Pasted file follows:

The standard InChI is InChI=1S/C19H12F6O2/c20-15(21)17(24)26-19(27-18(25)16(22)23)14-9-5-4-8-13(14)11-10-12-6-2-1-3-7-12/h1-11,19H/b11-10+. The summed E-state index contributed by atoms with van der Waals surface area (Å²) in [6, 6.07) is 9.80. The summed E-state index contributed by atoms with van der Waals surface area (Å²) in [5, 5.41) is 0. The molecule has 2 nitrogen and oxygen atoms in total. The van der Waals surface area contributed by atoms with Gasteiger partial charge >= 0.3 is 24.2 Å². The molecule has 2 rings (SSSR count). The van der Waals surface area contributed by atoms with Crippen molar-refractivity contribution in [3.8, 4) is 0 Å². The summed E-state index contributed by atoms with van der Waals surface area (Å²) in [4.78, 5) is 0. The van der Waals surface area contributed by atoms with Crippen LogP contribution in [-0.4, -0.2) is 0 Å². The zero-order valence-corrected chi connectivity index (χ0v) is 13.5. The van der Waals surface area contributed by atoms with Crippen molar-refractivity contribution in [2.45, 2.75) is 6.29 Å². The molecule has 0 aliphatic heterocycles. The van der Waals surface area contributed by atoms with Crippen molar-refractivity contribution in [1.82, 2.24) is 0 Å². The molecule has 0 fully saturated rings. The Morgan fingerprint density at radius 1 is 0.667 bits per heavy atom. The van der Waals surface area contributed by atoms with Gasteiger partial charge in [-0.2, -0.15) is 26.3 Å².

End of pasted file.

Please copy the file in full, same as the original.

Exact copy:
The standard InChI is InChI=1S/C19H12F6O2/c20-15(21)17(24)26-19(27-18(25)16(22)23)14-9-5-4-8-13(14)11-10-12-6-2-1-3-7-12/h1-11,19H/b11-10+. The summed E-state index contributed by atoms with van der Waals surface area (Å²) in [6, 6.07) is 9.80. The summed E-state index contributed by atoms with van der Waals surface area (Å²) in [5, 5.41) is 0. The molecule has 2 nitrogen and oxygen atoms in total. The van der Waals surface area contributed by atoms with Gasteiger partial charge >= 0.3 is 24.2 Å². The molecule has 2 rings (SSSR count). The van der Waals surface area contributed by atoms with Crippen molar-refractivity contribution in [3.8, 4) is 0 Å². The summed E-state index contributed by atoms with van der Waals surface area (Å²) in [4.78, 5) is 0. The van der Waals surface area contributed by atoms with Crippen LogP contribution in [-0.4, -0.2) is 0 Å². The zero-order valence-corrected chi connectivity index (χ0v) is 13.5. The van der Waals surface area contributed by atoms with Crippen molar-refractivity contribution in [2.45, 2.75) is 6.29 Å². The molecule has 0 aliphatic heterocycles. The van der Waals surface area contributed by atoms with Crippen molar-refractivity contribution in [1.82, 2.24) is 0 Å². The molecule has 0 fully saturated rings. The Morgan fingerprint density at radius 1 is 0.667 bits per heavy atom. The van der Waals surface area contributed by atoms with Gasteiger partial charge in [-0.2, -0.15) is 26.3 Å².